No, it's backed by the Ministry of Communism. When people post comments on Slashdot about inability to work with "established in-groups" on Wikipedia, it usually sounds to me like the in-group is violating the policy against acting like the owner of an article [wikipedia.org]. The policy states that Wikipedia articles are owned in common, not as the "property" of specific cliques.

Re:Wikipedia is communism (2)

fuzzyfuzzyfungus (1223518) | more than 2 years ago | (#36582934)

I eagerly await an explanation of how a private-sector NGO with a set of voluntary participants setting whatever terms and conditions of use they wish to for their own sites and servers represents "Communism", much less a "Ministry"...

Re:Wikipedia is communism (1)

SteveFoerster (136027) | more than 2 years ago | (#36583172)

Not to mention that information isn't property, so "ownership" in this sense is referring to responsibility, not to the right of exclusive use.

Re:Wikipedia is communism (2)

TheRaven64 (641858) | more than 2 years ago | (#36583196)

His point is that wikipedia articles should (according to the rules) be owned collectively, rather than by individuals, which is pretty core to the collectivist ideology. Collectivism and communism are closely related.

Re:Wikipedia is communism (0)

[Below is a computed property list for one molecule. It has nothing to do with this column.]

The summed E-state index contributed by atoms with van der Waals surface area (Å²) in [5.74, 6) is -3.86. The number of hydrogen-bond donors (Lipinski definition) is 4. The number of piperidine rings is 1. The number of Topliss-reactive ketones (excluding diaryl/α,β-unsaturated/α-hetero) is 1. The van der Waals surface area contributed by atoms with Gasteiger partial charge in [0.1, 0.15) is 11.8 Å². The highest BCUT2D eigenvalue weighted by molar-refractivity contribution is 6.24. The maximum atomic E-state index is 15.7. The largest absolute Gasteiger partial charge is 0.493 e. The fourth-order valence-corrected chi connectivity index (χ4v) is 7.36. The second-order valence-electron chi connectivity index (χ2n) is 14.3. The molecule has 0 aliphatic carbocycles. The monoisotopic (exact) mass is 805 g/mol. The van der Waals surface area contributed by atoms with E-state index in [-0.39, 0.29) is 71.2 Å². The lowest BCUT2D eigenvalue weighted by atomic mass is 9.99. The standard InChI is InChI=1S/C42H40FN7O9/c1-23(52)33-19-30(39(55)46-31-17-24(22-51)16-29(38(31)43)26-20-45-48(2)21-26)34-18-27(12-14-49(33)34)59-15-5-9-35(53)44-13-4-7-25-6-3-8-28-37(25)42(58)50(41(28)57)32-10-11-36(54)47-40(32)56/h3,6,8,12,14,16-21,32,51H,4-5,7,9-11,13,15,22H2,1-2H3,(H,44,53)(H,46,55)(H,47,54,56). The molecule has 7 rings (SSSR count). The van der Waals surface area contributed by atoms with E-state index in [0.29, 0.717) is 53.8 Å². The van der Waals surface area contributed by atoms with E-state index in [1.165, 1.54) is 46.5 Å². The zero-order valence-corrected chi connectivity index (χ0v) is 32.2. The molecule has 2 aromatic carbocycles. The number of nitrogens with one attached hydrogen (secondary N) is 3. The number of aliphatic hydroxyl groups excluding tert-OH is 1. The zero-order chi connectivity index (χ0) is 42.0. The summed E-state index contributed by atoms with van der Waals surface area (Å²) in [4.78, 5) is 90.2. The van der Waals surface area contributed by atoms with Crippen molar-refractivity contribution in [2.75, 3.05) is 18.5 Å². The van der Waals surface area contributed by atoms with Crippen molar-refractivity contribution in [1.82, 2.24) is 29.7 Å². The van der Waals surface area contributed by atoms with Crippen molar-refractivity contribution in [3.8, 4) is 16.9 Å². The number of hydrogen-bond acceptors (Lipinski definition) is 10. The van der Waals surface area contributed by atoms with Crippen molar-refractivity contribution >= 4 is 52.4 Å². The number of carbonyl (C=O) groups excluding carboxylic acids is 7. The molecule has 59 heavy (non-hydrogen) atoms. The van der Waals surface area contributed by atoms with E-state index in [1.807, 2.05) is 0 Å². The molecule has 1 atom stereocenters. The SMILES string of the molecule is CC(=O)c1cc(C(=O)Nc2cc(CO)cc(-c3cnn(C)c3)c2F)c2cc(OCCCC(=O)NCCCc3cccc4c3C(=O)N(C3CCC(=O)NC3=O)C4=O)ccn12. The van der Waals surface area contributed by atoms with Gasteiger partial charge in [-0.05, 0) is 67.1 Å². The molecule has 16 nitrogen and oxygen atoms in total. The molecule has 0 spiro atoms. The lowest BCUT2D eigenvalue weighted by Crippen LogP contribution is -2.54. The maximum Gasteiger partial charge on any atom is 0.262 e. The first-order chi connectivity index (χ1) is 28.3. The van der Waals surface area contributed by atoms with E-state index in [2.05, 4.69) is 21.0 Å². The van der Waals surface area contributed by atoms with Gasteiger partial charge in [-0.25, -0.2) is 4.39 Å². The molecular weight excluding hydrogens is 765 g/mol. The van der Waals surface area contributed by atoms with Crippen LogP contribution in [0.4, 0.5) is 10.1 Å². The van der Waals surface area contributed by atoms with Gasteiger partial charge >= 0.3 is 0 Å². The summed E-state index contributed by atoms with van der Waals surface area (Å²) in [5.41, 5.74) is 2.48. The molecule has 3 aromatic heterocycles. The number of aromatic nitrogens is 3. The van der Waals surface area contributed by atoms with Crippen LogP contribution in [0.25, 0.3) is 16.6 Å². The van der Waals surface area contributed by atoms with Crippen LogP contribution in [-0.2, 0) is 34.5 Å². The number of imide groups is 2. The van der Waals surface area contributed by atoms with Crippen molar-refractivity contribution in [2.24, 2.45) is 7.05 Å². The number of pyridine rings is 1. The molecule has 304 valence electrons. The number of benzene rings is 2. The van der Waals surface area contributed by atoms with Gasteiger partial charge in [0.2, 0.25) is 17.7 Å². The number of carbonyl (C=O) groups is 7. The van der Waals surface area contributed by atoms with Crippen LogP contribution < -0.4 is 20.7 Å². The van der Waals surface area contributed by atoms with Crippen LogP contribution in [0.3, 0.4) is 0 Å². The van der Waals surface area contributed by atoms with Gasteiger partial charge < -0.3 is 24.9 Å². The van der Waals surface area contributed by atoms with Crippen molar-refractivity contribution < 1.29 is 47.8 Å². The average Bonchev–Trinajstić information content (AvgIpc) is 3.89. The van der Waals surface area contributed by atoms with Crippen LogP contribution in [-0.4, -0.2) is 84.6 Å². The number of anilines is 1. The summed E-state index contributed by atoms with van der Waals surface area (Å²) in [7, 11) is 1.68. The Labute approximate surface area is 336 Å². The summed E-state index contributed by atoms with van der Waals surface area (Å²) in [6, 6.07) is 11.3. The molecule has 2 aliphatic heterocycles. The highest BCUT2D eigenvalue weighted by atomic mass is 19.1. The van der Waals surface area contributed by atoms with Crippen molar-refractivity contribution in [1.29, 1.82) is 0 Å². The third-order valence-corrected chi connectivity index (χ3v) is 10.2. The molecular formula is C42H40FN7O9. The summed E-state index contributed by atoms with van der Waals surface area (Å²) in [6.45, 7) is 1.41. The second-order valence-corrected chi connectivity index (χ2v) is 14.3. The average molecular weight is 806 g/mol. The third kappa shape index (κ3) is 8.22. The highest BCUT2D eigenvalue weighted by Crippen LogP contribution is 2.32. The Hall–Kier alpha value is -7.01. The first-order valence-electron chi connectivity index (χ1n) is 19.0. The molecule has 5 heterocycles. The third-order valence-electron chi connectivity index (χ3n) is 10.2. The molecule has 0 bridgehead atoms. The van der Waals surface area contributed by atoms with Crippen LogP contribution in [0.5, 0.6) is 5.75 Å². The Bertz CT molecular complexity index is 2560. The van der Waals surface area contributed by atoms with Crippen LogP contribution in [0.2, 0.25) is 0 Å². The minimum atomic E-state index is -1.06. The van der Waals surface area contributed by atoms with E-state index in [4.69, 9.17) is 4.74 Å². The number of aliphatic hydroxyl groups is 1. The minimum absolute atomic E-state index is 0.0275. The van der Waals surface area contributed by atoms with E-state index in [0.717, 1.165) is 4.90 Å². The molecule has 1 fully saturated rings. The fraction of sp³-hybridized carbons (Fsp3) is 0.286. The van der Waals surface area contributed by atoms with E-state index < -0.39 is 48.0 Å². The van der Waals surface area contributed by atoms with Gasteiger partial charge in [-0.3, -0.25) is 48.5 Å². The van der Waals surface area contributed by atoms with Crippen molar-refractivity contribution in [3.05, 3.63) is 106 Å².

Anonymous Coward | more than 2 years ago | (#36583224)

The policy states that Wikipedia articles are owned in common, not as the "property" of specific cliques.

Wikipedia policy seems to say just about everything, including 'but ignore the policies anyway' and 'policies are what we actually do, not what's written down somehwere so if what's actually done is to block you for being a newb then that's the policy'.

Re:Wikipedia is communism (4, Insightful)

AmiMoJo (196126) | more than 2 years ago | (#36583254)

Did you ever play D&D? Remember the guy who memorised every little rule and regulation and then turned them to his advantage? That's the average Wikipedia troll. No matter what you do they will be able to cite a rule saying you are wrong.

It was quite a clever move really. Work behind the scenes to get the rules changed in their favour, and all the while casual editors are too busy improving articles to notice. Then once the trap is sprung go on a mass delete/revert frenzy and divvy the world up into hundreds of tiny kingdoms.

Re:Government Sponsored? (1)